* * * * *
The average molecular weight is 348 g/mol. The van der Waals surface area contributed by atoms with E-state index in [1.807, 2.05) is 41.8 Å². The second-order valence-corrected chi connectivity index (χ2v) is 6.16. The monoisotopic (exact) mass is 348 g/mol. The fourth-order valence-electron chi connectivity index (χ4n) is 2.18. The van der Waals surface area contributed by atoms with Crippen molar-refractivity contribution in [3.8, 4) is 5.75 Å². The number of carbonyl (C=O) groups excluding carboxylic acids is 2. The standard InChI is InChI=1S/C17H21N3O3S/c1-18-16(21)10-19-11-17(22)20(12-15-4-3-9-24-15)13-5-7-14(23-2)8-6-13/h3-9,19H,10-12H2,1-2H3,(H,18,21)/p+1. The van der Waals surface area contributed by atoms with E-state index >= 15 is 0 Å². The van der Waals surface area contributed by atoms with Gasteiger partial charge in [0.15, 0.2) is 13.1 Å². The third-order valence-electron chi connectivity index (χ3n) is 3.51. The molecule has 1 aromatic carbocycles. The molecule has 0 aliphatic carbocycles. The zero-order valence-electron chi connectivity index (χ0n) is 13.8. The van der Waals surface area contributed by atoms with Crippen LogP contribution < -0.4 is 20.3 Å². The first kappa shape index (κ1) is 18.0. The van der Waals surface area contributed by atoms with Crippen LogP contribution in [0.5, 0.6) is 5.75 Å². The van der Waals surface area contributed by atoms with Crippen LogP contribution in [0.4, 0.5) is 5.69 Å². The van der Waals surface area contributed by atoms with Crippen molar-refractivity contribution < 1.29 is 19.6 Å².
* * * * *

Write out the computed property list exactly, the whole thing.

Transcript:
The average molecular weight is 348 g/mol. The van der Waals surface area contributed by atoms with E-state index in [1.807, 2.05) is 41.8 Å². The second-order valence-corrected chi connectivity index (χ2v) is 6.16. The monoisotopic (exact) mass is 348 g/mol. The fourth-order valence-electron chi connectivity index (χ4n) is 2.18. The van der Waals surface area contributed by atoms with Crippen molar-refractivity contribution in [3.8, 4) is 5.75 Å². The number of carbonyl (C=O) groups excluding carboxylic acids is 2. The standard InChI is InChI=1S/C17H21N3O3S/c1-18-16(21)10-19-11-17(22)20(12-15-4-3-9-24-15)13-5-7-14(23-2)8-6-13/h3-9,19H,10-12H2,1-2H3,(H,18,21)/p+1. The van der Waals surface area contributed by atoms with E-state index >= 15 is 0 Å². The van der Waals surface area contributed by atoms with Gasteiger partial charge in [0.15, 0.2) is 13.1 Å². The third-order valence-electron chi connectivity index (χ3n) is 3.51. The molecule has 1 aromatic carbocycles. The molecule has 0 aliphatic carbocycles. The zero-order valence-electron chi connectivity index (χ0n) is 13.8. The van der Waals surface area contributed by atoms with Crippen LogP contribution < -0.4 is 20.3 Å². The first kappa shape index (κ1) is 18.0. The van der Waals surface area contributed by atoms with Crippen LogP contribution in [0.5, 0.6) is 5.75 Å². The van der Waals surface area contributed by atoms with Crippen LogP contribution in [0.4, 0.5) is 5.69 Å². The van der Waals surface area contributed by atoms with Crippen molar-refractivity contribution < 1.29 is 19.6 Å².